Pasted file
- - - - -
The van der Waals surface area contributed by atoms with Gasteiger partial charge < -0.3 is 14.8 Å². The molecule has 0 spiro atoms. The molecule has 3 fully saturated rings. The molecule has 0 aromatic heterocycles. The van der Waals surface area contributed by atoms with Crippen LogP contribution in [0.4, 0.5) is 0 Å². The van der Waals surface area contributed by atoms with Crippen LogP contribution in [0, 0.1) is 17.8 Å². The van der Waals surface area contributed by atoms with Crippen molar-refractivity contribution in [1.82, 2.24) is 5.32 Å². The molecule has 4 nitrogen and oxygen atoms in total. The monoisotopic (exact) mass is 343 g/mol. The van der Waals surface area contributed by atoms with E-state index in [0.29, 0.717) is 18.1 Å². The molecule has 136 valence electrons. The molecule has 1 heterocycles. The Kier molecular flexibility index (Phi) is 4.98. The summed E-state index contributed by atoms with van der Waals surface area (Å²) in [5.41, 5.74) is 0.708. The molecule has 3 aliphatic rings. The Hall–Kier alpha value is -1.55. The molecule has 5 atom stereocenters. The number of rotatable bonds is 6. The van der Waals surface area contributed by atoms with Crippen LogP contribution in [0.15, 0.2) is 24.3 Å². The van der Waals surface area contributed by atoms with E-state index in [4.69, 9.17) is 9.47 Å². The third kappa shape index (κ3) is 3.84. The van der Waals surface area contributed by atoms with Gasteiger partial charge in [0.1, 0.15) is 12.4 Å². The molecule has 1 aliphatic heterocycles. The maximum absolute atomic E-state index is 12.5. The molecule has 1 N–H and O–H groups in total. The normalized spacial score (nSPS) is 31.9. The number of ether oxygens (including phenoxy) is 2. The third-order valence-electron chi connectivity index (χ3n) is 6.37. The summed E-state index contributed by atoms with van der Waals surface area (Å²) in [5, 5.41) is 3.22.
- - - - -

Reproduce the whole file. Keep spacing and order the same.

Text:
The van der Waals surface area contributed by atoms with Gasteiger partial charge < -0.3 is 14.8 Å². The molecule has 0 spiro atoms. The molecule has 3 fully saturated rings. The molecule has 0 aromatic heterocycles. The van der Waals surface area contributed by atoms with Crippen LogP contribution in [0.4, 0.5) is 0 Å². The van der Waals surface area contributed by atoms with Crippen LogP contribution in [0, 0.1) is 17.8 Å². The van der Waals surface area contributed by atoms with Crippen molar-refractivity contribution in [1.82, 2.24) is 5.32 Å². The molecule has 4 nitrogen and oxygen atoms in total. The monoisotopic (exact) mass is 343 g/mol. The van der Waals surface area contributed by atoms with E-state index in [0.29, 0.717) is 18.1 Å². The molecule has 136 valence electrons. The molecule has 1 heterocycles. The Kier molecular flexibility index (Phi) is 4.98. The summed E-state index contributed by atoms with van der Waals surface area (Å²) in [5.41, 5.74) is 0.708. The molecule has 3 aliphatic rings. The Hall–Kier alpha value is -1.55. The molecule has 5 atom stereocenters. The number of rotatable bonds is 6. The van der Waals surface area contributed by atoms with Crippen LogP contribution in [0.15, 0.2) is 24.3 Å². The van der Waals surface area contributed by atoms with E-state index in [4.69, 9.17) is 9.47 Å². The third kappa shape index (κ3) is 3.84. The van der Waals surface area contributed by atoms with Gasteiger partial charge in [0.1, 0.15) is 12.4 Å². The molecule has 1 aliphatic heterocycles. The maximum absolute atomic E-state index is 12.5. The molecule has 1 N–H and O–H groups in total. The normalized spacial score (nSPS) is 31.9. The number of ether oxygens (including phenoxy) is 2. The third-order valence-electron chi connectivity index (χ3n) is 6.37. The summed E-state index contributed by atoms with van der Waals surface area (Å²) in [5, 5.41) is 3.22.